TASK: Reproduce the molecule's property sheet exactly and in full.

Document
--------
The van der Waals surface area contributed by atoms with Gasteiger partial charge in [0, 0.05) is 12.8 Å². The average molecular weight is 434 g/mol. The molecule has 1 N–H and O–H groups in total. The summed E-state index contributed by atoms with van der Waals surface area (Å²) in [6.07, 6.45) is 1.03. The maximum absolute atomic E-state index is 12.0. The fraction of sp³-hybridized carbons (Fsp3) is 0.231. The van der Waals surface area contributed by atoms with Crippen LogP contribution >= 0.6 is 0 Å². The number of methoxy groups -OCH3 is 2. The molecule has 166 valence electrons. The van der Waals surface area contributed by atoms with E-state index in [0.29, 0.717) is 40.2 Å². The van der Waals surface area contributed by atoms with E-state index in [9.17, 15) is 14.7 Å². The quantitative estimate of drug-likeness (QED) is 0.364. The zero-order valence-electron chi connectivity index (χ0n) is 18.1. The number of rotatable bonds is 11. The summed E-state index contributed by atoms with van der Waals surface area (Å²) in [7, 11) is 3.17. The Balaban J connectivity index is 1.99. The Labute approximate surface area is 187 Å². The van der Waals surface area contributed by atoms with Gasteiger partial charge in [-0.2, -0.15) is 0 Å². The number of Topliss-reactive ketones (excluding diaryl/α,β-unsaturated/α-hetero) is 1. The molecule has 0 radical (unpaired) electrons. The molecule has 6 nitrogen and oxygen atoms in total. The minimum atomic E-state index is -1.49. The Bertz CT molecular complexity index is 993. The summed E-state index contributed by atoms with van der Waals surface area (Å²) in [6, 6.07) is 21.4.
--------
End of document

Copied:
The van der Waals surface area contributed by atoms with Gasteiger partial charge in [0, 0.05) is 12.8 Å². The average molecular weight is 434 g/mol. The molecule has 1 N–H and O–H groups in total. The summed E-state index contributed by atoms with van der Waals surface area (Å²) in [6.07, 6.45) is 1.03. The maximum absolute atomic E-state index is 12.0. The fraction of sp³-hybridized carbons (Fsp3) is 0.231. The van der Waals surface area contributed by atoms with Crippen LogP contribution >= 0.6 is 0 Å². The number of methoxy groups -OCH3 is 2. The molecule has 166 valence electrons. The van der Waals surface area contributed by atoms with E-state index in [0.29, 0.717) is 40.2 Å². The van der Waals surface area contributed by atoms with E-state index in [9.17, 15) is 14.7 Å². The quantitative estimate of drug-likeness (QED) is 0.364. The zero-order valence-electron chi connectivity index (χ0n) is 18.1. The number of rotatable bonds is 11. The summed E-state index contributed by atoms with van der Waals surface area (Å²) in [7, 11) is 3.17. The Balaban J connectivity index is 1.99. The Labute approximate surface area is 187 Å². The van der Waals surface area contributed by atoms with Gasteiger partial charge in [-0.2, -0.15) is 0 Å². The number of Topliss-reactive ketones (excluding diaryl/α,β-unsaturated/α-hetero) is 1. The molecule has 0 radical (unpaired) electrons. The molecule has 6 nitrogen and oxygen atoms in total. The minimum atomic E-state index is -1.49. The Bertz CT molecular complexity index is 993. The summed E-state index contributed by atoms with van der Waals surface area (Å²) in [6, 6.07) is 21.4.